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Skyrocketing Oil Prices Stump Experts
"The market is once again searching for a new equilibrium," Goldman said in a May 16 analysis. It said that policy constraints were impeding the flow of capital, labor and technology, limiting new supplies despite high oil prices, while demand remained stubbornly strong. Higher exploration costs have also blunted activity to boost supplies. As a result, Goldman said, even higher prices would be needed to bring demand growth in line with supply trends.
Oil consumers usually react slowly to price increases; savings come as they buy more fuel-efficient cars.
But another reason high prices haven't had a bigger effect on consumption is that much of the world isn't paying market price. "Half the world is not seeing the real oil price," said Rob J. Routs, executive director for oil products and chemicals at Royal Dutch Shell.
This year, for example, India is expected to pay more than $20 billion in fuel subsidies. According to the International Monetary Fund, Lebanon, Mexico and Peru have cut excise taxes, and the Philippines and Ukraine have lowered import duties to blunt price increases -- much as Sens. Hillary Clinton (D-N.Y.) and John McCain (R-Ariz.) have proposed a tax "holiday" for U.S. motorists.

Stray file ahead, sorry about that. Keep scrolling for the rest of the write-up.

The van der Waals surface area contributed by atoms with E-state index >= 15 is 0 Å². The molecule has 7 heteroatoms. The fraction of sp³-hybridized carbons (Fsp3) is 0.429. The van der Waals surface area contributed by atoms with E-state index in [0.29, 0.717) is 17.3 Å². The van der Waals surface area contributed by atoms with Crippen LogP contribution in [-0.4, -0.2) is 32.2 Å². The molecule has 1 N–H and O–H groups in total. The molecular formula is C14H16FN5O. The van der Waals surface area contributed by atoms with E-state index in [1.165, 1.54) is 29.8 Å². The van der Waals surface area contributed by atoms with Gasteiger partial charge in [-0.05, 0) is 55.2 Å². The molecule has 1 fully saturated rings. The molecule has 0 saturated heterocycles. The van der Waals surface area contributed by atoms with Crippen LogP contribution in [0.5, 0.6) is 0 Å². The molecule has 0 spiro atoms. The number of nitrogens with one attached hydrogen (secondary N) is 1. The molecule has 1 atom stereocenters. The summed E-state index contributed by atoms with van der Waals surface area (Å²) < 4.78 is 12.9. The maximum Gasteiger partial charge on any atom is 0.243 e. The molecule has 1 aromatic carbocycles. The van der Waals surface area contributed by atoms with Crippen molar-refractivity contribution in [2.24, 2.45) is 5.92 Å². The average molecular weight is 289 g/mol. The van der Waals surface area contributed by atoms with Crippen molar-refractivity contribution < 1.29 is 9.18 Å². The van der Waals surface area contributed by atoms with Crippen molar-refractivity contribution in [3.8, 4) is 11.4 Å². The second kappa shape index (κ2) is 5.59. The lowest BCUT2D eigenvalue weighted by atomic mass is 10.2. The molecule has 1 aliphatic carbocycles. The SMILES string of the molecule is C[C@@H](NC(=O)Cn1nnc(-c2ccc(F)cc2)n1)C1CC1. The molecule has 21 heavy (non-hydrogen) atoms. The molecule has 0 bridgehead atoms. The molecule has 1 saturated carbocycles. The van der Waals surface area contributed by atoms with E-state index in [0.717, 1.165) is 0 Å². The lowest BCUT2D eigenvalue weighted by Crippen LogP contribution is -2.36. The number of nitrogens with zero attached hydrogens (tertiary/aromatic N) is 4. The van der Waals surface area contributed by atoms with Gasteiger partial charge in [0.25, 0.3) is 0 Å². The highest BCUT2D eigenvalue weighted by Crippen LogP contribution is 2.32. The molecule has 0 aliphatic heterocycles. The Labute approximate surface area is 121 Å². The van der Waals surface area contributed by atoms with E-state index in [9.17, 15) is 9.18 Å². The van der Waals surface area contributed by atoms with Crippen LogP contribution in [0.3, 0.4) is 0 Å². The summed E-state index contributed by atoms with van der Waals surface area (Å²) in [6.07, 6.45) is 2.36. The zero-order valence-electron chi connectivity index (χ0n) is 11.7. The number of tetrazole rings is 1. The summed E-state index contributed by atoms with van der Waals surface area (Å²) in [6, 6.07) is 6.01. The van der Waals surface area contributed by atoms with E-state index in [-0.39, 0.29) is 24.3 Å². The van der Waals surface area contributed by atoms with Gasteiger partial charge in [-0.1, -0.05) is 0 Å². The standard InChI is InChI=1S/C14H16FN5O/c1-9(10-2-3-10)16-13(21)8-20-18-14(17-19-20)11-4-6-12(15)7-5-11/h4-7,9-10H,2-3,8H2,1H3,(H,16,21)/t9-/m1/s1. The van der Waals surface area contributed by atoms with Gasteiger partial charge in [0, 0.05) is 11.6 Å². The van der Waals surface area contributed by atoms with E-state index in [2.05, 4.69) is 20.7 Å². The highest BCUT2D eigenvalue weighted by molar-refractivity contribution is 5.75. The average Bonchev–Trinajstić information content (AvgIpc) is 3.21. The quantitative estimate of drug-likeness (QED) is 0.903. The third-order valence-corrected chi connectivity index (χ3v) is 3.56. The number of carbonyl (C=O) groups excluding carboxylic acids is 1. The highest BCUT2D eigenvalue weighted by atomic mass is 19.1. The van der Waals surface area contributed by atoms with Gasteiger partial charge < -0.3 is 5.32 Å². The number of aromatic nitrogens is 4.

Oil-producing countries are among the worst culprits; their consumption has rivaled China's. CIBC's Rubin said Mexico, the second-leading source of U.S. oil imports last year, could be a net oil importer in five years.
But even the oil industry and financial community are divided over the cause of high oil prices. "There's nobody waiting at retail stations to fill up cars," said Routs, who points to financial flows. "There's no problem getting crude to refineries."
"The high is developing a momentum of its own," said a pair of analysts at Commerzbank in Frankfurt, Germany. Bloomberg News reported that they said "the trend will soon be coming to an end, and that the subsequent correction will be all the more severe."
"We see many of the essential ingredients for a classic asset bubble," said Edward Morse, chief energy economist at Lehman Brothers. Morse estimated that $90 billion has flowed into the biggest commodity indices in just more than two years, and more money has flowed into other exchanges, pushing up prices.
"Performance-chasing financial inflows to commodities cause prices to rise, thus delivering good performance and, in turn, attracting even more inflows. This phenomenon can be self-fulfilling," Morse said. Ultimately, however, "commodities markets still have a physical aspect to them that must fundamentally balance." He said that once the size of oil inventories and worldwide spare production capacity becomes clearer, "markets may face a sharp correction."